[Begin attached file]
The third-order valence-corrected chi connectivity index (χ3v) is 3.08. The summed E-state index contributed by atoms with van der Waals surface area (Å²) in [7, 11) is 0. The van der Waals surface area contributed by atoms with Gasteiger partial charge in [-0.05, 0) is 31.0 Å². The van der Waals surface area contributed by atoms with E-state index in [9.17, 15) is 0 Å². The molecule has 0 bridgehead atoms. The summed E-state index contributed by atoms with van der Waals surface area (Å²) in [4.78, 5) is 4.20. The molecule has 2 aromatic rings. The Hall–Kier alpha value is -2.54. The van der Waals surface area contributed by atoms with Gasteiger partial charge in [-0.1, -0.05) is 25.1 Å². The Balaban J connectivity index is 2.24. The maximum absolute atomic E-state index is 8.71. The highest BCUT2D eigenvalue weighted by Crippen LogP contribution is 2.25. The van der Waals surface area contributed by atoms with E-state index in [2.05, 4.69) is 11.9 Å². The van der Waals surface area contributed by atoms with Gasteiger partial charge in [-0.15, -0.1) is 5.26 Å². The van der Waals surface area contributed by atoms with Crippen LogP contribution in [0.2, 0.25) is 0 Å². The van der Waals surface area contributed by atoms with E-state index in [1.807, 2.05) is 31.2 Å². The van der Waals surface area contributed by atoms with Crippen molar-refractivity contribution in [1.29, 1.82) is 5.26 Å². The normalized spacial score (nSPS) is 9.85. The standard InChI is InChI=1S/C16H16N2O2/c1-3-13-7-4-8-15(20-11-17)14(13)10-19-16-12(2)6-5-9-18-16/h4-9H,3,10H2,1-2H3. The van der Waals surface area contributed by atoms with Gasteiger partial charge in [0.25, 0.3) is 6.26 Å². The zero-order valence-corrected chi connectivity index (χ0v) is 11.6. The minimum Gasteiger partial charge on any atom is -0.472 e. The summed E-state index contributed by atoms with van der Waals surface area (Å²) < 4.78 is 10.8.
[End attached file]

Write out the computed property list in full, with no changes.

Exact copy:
The third-order valence-corrected chi connectivity index (χ3v) is 3.08. The summed E-state index contributed by atoms with van der Waals surface area (Å²) in [7, 11) is 0. The van der Waals surface area contributed by atoms with Gasteiger partial charge in [-0.05, 0) is 31.0 Å². The van der Waals surface area contributed by atoms with E-state index in [9.17, 15) is 0 Å². The molecule has 0 bridgehead atoms. The summed E-state index contributed by atoms with van der Waals surface area (Å²) in [4.78, 5) is 4.20. The molecule has 2 aromatic rings. The Hall–Kier alpha value is -2.54. The van der Waals surface area contributed by atoms with Gasteiger partial charge in [-0.1, -0.05) is 25.1 Å². The Balaban J connectivity index is 2.24. The maximum absolute atomic E-state index is 8.71. The highest BCUT2D eigenvalue weighted by Crippen LogP contribution is 2.25. The van der Waals surface area contributed by atoms with E-state index in [2.05, 4.69) is 11.9 Å². The van der Waals surface area contributed by atoms with Gasteiger partial charge in [-0.15, -0.1) is 5.26 Å². The van der Waals surface area contributed by atoms with Crippen LogP contribution in [0.2, 0.25) is 0 Å². The van der Waals surface area contributed by atoms with E-state index in [1.807, 2.05) is 31.2 Å². The van der Waals surface area contributed by atoms with Crippen molar-refractivity contribution in [1.29, 1.82) is 5.26 Å². The normalized spacial score (nSPS) is 9.85. The standard InChI is InChI=1S/C16H16N2O2/c1-3-13-7-4-8-15(20-11-17)14(13)10-19-16-12(2)6-5-9-18-16/h4-9H,3,10H2,1-2H3. The van der Waals surface area contributed by atoms with Gasteiger partial charge in [0.25, 0.3) is 6.26 Å². The zero-order valence-corrected chi connectivity index (χ0v) is 11.6. The minimum Gasteiger partial charge on any atom is -0.472 e. The summed E-state index contributed by atoms with van der Waals surface area (Å²) < 4.78 is 10.8.